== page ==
The complaint specifically cites:
3. Under the guise of a “Revenue Sharing Agreement” (attached as Ex. A), Defendants seek to eliminate the low-cost rental alternative for consumers. Specifically, Defendants want to: prohibit Redbox from renting or selling Universal DVDs until after 45 days from when they otherwise become available to the public; limit the number of copies of Universal DVDs that Redbox kiosks can stock; and require that Redbox ultimately destroy all of its copies of Universal DVDs so that previously-viewed DVDs cannot be sold at a low price to consumers. To drive home its “take it or leave it” proposition, Defendants will terminate Redbox’s two distributors (VPD and Ingram) if they continue supplying Redbox with Universal DVDs or providing other services to Redbox – unless Redbox forsakes its customers and participates in Defendants’ attempts to decrease the supply of copyrighted DVDs, reduce consumer choice in the marketplace, and increase prices that consumers pay during tough economic times.
In addition to seeking damages and legal costs, Redbox is seeking a declaration of copyright misuse rendering Universal's unenforceable for the duration of the period of misconduct, injunctive relief prohibiting USHE from engaging in any efforts to limit the supply of Universal DVDs to Redbox, and declaration that the Revenue Sharing Agreement and USHE’s threatened action against VPD and Ingram violate the Sherman Antitrust Act.
It is fairly common knowledge that entertainment releases, movies, music, video games, or whatever, typically do the majority of business immediately after release for either sell-through or rental. Over time interest quickly tapers off and asymptotically approaches a near zero value. In the complaint, Redbox lists the amount of business in the 45 day window as 60% of the business a given title will ever do.
A 45 day waiting period captures the majority of interest in a title over a time where the movie studios (incorrectly) see every rental as a lost sale, so eliminate the competition with rentals. Then these uppity rental businesses turn around and exercise Doctrine of First Sale rights further by selling used DVD inventory as interest wanes on the secondhand market, again competing with new sales from the studios.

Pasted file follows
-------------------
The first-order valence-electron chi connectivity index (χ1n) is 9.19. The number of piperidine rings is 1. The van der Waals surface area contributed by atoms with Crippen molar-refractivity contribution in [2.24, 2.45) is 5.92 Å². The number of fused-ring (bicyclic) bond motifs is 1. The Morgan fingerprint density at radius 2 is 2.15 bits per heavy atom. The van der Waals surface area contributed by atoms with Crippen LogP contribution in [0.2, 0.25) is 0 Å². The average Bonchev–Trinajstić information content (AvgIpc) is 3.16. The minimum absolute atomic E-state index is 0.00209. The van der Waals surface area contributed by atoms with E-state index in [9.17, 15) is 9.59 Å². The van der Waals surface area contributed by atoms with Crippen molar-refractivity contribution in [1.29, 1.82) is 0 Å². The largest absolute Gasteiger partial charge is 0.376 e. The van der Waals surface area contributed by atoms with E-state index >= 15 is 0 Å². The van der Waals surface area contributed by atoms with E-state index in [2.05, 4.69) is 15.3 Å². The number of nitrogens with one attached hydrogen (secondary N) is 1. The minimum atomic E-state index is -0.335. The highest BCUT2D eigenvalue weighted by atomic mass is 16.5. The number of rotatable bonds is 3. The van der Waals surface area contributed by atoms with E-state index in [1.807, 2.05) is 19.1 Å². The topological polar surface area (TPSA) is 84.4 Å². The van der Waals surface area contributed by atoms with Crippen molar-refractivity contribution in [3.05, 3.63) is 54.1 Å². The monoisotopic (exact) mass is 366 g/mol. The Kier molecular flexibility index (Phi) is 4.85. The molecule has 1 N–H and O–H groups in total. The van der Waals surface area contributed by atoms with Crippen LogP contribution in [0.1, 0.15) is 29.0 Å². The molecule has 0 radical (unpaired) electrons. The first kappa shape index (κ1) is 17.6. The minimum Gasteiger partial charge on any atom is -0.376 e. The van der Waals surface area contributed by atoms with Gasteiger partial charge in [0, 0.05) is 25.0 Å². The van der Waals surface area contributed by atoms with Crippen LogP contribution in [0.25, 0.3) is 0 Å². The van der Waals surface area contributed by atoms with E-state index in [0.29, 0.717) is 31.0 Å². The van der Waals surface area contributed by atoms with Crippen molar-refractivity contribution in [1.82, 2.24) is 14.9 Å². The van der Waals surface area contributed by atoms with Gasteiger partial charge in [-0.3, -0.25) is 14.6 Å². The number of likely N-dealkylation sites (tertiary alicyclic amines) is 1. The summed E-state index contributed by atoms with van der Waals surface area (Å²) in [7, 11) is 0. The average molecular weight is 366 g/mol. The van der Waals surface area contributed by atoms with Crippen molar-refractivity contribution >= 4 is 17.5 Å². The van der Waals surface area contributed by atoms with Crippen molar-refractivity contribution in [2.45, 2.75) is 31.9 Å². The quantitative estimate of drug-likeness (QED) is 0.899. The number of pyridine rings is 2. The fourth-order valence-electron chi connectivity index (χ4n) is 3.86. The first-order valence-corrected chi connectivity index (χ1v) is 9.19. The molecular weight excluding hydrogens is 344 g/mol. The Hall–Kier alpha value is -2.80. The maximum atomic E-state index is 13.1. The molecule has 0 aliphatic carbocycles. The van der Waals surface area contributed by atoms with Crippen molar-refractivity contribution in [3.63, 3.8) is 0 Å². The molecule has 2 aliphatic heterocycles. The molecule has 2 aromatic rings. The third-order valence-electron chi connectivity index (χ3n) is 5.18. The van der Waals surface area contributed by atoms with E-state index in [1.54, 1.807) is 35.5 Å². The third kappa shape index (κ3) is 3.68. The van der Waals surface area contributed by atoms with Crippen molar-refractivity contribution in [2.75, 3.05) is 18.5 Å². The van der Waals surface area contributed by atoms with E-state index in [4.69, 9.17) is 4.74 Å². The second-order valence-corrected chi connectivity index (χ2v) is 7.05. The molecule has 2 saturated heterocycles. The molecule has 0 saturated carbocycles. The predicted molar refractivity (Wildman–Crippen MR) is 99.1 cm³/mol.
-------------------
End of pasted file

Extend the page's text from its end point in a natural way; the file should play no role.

It’s also no big secret that the entertainment industry hates the secondary market for media and sees anyone engaged in it as somehow taking their money. The thinking in the industry seems to be along the lines that the media contains their copyrighted intellectual property (IP) and that even though consumers have paid for the media, because they have copyrights on the contents, somehow they still own the media, as evidenced by years of trying to couch sales as mere rentals by including shrink wrap licenses disclaiming the taking of consumers money as a sale.
But just as copyright law giveth, it also taketh away, and copyright law does not give inexhaustive rights to copyright holders.
17 U.S.C. § 109. Limitations on exclusive rights: Effect of transfer of particular copy or phonorecord
(a) Notwithstanding the provisions of section 106(3), the owner of a particular copy or phonorecord lawfully made under this title, or any person authorized by such owner, is entitled, without the authority of the copyright owner, to sell or otherwise dispose of the possession of that copy or phonorecord.
This is the legal basis for the Doctrine of First Sale, which applies to copyrighted works as well as patents. Yes, the IP holder, copyright or patent, still holds the rights to the underlying ideas behind a work or product, but when they sell a particular item based on the protected idea, they no longer own that particular item. Owners of legally obtained copies can do with a particular copy as they wish. Content owners hate that stuff. Movie studios hate rental businesses and the music and gaming industries hate used sales shops for music and games, but they are all perfectly legal.
The Redbox complaint goes on to establish the monopolistic nature of copyrighted work, and thereby, how USHE is exceeding the law with respect to copyrights.
71. Each copyrighted work recorded on DVD constitutes an individual product market. Each copyrighted work is unique, and each such unique work has been granted a limited governmental monopoly. The geographic market for each such copyrighted work is nationwide.